VERSE, Edith Cowan University, Australia 2017-2019

Very Early Rehabilitation in Speech: An RCT of aphasia therapy after stroke (VERSE), Edith Cowan University, Australia

The Trustees of The Tavistock Trust for Aphasia are pleased to announce that they are part funding the Very Early Rehabilitation in Speech: An RCT of aphasia therapy after stroke (VERSE) research project at Edith Cowan University (ECU) in Australia. Over the next two years, this grant will support valuable research investigating the effect of early intensive aphasia therapy in the first six months following stroke.

Aphasia, a difficulty comprehending and expressing language affects more than 30 per cent of people who suffer a stroke.

Previous, smaller studies completed at ECU have shown that patients who received daily aphasia therapy as soon as possible following their stroke experienced less communication difficulties than those who received traditional treatment, which is usually provided at a much lesser intensity.

The research team, led by Associate Professor Erin Godecke, believe that the first 90 days post stroke represent a “window of opportunity” for neural changes to occur in the brain as part of neuroplasticity. Early therapy is thought to give people with aphasia a ‘head-start’ in recovery while the brain is open to natural healing processes. We used to think that aphasia therapy had to be done early, or the “window of opportunity” would close. There is also recent evidence showing that people with aphasia do very well in the chronic phase of recovery with intensive therapy. This should give hope to people with chronic post-stroke aphasia, and those who care for them, that significant gains can be achieved with intensive therapy years after stroke.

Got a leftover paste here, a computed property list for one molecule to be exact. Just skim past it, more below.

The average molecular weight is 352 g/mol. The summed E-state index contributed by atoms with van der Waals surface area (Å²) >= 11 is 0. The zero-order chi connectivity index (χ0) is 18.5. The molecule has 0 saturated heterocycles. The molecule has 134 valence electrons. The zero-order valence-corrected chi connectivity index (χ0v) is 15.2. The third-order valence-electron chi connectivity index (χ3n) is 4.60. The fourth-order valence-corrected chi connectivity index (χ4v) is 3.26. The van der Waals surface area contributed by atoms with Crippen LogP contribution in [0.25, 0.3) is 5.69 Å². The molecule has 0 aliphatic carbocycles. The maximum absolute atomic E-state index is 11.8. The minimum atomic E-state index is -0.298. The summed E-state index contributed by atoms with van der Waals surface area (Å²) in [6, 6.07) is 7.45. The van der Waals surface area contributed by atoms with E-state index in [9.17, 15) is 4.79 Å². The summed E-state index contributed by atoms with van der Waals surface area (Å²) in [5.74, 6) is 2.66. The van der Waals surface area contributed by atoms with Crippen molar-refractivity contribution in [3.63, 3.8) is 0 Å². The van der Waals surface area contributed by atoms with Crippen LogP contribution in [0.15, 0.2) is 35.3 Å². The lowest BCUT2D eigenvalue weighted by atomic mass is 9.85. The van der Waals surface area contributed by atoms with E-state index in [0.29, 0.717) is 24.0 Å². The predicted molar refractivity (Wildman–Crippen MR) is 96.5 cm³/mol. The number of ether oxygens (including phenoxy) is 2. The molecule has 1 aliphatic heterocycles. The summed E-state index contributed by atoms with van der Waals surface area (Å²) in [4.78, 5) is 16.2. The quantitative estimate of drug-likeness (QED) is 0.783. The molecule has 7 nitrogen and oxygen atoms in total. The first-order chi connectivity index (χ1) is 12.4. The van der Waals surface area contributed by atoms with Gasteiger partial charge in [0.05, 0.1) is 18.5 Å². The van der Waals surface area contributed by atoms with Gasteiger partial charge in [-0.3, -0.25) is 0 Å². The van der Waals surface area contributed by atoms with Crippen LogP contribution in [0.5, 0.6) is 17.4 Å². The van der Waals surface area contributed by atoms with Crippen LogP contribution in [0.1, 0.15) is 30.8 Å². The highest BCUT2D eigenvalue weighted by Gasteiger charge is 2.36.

The VERSE study involves 246 participants from 16 sites across Australia and New Zealand. The study will provide vital information of international significance to the current evidence base for early aphasia recovery. VERSE will make the study resources available to clinicians and researchers around the world. This involves therapy training, therapy monitoring techniques and trial data. In doing this, the researchers hope to drive genuine and measurable clinical improvement in access to and quality of aphasia treatment for people after stroke.